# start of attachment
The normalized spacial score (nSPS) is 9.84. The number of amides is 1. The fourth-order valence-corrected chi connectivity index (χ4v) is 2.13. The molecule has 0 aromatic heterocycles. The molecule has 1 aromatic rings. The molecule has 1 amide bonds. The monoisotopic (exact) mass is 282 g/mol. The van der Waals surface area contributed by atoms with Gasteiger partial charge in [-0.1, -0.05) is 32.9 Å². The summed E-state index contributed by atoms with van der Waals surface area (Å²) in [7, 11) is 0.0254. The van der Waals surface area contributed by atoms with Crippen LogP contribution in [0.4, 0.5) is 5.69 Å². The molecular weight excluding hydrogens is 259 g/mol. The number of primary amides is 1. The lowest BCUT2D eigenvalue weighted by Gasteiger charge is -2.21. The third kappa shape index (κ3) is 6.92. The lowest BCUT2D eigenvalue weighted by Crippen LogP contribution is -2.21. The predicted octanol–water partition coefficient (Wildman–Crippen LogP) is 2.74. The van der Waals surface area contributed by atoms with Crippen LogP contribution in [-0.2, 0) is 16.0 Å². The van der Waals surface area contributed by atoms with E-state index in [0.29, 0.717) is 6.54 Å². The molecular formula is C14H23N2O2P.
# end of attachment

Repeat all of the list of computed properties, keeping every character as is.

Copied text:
The normalized spacial score (nSPS) is 9.84. The number of amides is 1. The fourth-order valence-corrected chi connectivity index (χ4v) is 2.13. The molecule has 0 aromatic heterocycles. The molecule has 1 aromatic rings. The molecule has 1 amide bonds. The monoisotopic (exact) mass is 282 g/mol. The van der Waals surface area contributed by atoms with Gasteiger partial charge in [-0.1, -0.05) is 32.9 Å². The summed E-state index contributed by atoms with van der Waals surface area (Å²) in [7, 11) is 0.0254. The van der Waals surface area contributed by atoms with Crippen LogP contribution in [0.4, 0.5) is 5.69 Å². The molecular weight excluding hydrogens is 259 g/mol. The number of primary amides is 1. The lowest BCUT2D eigenvalue weighted by Gasteiger charge is -2.21. The third kappa shape index (κ3) is 6.92. The lowest BCUT2D eigenvalue weighted by Crippen LogP contribution is -2.21. The predicted octanol–water partition coefficient (Wildman–Crippen LogP) is 2.74. The van der Waals surface area contributed by atoms with Crippen LogP contribution in [-0.2, 0) is 16.0 Å². The van der Waals surface area contributed by atoms with E-state index in [0.29, 0.717) is 6.54 Å². The molecular formula is C14H23N2O2P.